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  1. #11

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    Quote Originally Posted by ImageMakers
    Great info so far, much appreciated. I checked B&H's website and see multiple choices for Pyro. Can someone recommend which to start with? I will be tray processing first, then setting up a Jobo later.

    Thanks - Jim
    While I have seen some excellent prints from PMK, ABC and Pyrocat. I don't like the first two I mentioned in my work. My preference in the order of preference are 1.Pyrocat, 2. ABC, 3. PMK.

    The thing that would influence my decision, were I in your position, would be the characteristics of these developers as they affect UV transmission for your planned Pt-pd printing. Pyrocat will give you better performance in that situation.

  2. #12
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    Quote Originally Posted by ImageMakers
    Great info so far, much appreciated. I checked B&H's website and see multiple choices for Pyro. Can someone recommend which to start with? I will be tray processing first, then setting up a Jobo later.

    Thanks - Jim
    Try this - should prove to be easiest for you - especially since you want to do both tray and rotary processing.

  3. #13
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    Quote Originally Posted by ImageMakers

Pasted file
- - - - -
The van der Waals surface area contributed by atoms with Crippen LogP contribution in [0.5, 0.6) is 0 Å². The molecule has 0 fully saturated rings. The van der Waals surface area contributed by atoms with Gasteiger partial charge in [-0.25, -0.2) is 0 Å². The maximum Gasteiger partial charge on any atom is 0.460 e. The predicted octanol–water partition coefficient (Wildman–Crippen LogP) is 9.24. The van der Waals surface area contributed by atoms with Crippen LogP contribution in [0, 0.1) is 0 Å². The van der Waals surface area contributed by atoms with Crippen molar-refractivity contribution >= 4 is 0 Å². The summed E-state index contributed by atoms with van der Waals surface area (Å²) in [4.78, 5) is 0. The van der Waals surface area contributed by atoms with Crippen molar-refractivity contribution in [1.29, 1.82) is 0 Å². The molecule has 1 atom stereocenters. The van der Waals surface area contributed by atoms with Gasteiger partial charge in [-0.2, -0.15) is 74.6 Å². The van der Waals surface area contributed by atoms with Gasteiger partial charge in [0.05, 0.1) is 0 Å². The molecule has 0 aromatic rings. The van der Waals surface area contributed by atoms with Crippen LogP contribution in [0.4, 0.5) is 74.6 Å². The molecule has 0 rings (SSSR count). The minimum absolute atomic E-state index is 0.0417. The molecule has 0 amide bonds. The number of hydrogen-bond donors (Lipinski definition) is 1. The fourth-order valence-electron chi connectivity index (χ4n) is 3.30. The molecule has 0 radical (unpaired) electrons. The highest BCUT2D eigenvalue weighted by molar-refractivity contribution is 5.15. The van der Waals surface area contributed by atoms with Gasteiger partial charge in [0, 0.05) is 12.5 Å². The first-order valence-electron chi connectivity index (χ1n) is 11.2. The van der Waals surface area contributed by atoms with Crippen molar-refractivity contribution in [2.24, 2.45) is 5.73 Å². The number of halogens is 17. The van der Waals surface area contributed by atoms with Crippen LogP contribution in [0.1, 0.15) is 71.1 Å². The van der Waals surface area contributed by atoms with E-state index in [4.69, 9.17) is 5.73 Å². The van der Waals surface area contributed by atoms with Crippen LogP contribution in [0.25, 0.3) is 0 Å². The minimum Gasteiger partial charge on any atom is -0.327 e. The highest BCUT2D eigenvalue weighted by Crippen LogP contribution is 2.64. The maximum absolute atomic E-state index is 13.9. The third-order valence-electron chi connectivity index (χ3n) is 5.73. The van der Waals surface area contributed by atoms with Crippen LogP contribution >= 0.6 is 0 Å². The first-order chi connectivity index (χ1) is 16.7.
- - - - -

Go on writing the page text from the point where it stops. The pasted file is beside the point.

Hello- I will be making my first attemp at Azo and Platinum and do have a couple questions.

    1.) Is there a general number of stops to over expose the negative?

    2.) Percentage of over-development, if neccessary?

    3.) Will the negative work with both processes? I understand both prefer a dense negative.

    I will be experimenting with Efke 100 4x5 sheet film and Pyro developer.

    Thanks,
    Jim
    A Donald Miller has pointed out there is no need to "overexpose" for AZO or palladium prints.

    One thing that I will point out is the latest version of grade 2 AZO has a much longer exposure scale that previous versions which makes it difficult to build a negative that will print well with palladium and AZO, so you may wish to calibrate on grade 3 instead and then use a contrastier developer for palladium prints.

    Also the new grade 2 by my tests is about 2 stops slower than the older emulsion versions and there is no guarantee that Kodak won't change something in the future.

    I've used PMK, ABC, and Pyrocat developers with success but Pyrocat is my preferred developer of the three. With a staining developer you have a better chance of making a multi-process negative.

    If you are just starting out with both AZO and palladium I would reccomend that you master AZO first and not worry about the other. Mixing your own developer is the most economical way to go, paying for some else's water isn't economical.

    Good luck,

    Don Bryant

  4. #14

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    Quote Originally Posted by donbga
    A Donald Miller has pointed out there is no need to "overexpose" for AZO or palladium prints.

    One thing that I will point out is the latest version of grade 2 AZO has a much longer exposure scale that previous versions which makes it difficult to build a negative that will print well with palladium and AZO, so you may wish to calibrate on grade 3 instead and then use a contrastier developer for palladium prints.